Development of Sensory Gamma Oscillations and Cross-Frequency Coupling from Childhood to Early Adulthood
Given the importance of gamma oscillations in normal and disturbed cognition, there has been growing interest in their developmental trajectory. In the current study, age-related changes in sensory cortical gamma were studied using the auditory steady-state response (ASSR), indexing cortical activity entrained to a periodic auditory stimulus. A large sample (n = 188) aged 8–22 years had electroencephalography recording of ASSR during 20-, 30-, and 40-Hz click trains, analyzed for evoked amplitude, phase-locking factor (PLF) and cross-frequency coupling (CFC) with lower frequency oscillations. Both 40-Hz evoked power and PLF increased monotonically from 8 through 16 years, and subsequently decreased toward ages 20–22 years (Figure). CFC followed a similar pattern, with strongest age-related modulation of 40-Hz amplitude by the phase of delta oscillations. In contrast, the evoked power, PLF and CFC for the 20- and 30-Hz stimulation were distinct from the 40-Hz condition, with flat or decreasing profiles from childhood to early adulthood. The inverted U-shaped developmental trajectory of gamma oscillations may be consistent with interacting maturational processes—such as increasing fast GABA inhibition that enhances gamma activity and synaptic pruning that decreases gamma activity—that may continue from childhood through to adulthood.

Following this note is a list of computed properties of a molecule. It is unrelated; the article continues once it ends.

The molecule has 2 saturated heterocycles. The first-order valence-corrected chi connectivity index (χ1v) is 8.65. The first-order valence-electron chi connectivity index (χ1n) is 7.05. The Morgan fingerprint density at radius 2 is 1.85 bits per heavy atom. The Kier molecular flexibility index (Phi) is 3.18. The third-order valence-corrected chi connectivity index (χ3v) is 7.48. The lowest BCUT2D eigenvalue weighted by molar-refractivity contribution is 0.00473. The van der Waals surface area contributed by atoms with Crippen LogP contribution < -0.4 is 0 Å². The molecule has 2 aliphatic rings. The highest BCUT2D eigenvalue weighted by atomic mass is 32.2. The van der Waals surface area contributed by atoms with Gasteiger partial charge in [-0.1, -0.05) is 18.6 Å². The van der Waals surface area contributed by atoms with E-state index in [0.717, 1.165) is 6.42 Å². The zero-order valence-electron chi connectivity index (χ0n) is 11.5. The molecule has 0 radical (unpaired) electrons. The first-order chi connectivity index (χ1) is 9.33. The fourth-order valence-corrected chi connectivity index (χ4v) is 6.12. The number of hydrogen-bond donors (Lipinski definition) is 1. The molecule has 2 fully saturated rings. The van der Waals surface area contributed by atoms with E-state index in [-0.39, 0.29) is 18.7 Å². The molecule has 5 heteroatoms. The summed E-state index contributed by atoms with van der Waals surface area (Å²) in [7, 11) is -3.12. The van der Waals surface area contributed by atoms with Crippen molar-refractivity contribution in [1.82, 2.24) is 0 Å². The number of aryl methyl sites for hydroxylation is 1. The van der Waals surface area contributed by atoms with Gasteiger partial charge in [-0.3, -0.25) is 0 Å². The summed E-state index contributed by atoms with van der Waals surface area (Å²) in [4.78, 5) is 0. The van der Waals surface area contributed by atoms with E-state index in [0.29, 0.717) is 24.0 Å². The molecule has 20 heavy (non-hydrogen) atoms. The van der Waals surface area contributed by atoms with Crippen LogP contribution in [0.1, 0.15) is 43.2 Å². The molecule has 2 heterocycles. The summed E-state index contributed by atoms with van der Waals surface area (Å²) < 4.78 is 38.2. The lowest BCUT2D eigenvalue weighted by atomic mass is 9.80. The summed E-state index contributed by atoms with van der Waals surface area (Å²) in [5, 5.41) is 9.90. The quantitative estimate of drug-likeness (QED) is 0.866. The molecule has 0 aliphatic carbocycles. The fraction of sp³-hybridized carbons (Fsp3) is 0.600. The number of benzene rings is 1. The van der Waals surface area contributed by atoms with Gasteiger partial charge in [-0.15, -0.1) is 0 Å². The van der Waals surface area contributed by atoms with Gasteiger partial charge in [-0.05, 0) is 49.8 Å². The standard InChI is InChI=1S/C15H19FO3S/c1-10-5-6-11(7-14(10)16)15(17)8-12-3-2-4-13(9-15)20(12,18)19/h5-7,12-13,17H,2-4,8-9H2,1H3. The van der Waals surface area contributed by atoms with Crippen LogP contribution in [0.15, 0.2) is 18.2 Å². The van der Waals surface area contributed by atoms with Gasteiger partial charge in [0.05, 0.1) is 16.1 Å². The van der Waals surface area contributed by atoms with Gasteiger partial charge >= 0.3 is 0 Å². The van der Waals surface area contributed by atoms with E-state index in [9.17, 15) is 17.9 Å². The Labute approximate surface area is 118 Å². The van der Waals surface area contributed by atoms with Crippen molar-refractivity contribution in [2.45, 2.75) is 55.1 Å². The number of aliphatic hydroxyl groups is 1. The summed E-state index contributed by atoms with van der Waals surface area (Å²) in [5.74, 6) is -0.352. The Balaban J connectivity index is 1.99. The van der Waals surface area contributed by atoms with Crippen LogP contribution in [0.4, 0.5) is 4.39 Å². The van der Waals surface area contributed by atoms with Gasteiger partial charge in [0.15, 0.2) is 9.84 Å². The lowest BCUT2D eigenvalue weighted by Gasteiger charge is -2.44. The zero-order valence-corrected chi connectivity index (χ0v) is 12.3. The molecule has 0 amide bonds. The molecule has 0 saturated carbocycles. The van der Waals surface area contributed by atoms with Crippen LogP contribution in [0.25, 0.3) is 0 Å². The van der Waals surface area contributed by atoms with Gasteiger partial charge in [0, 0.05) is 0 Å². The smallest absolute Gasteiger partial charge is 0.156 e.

|Cho RY, Walker CP, Polizzotto NR, Wozny TA, Fissell C, Chen CM, Lewis DA: Development of Sensory Gamma Oscillations and Cross-Frequency Coupling from Childhood to Early Adulthood. Cereb Cortex, ePub December 10, 2013.|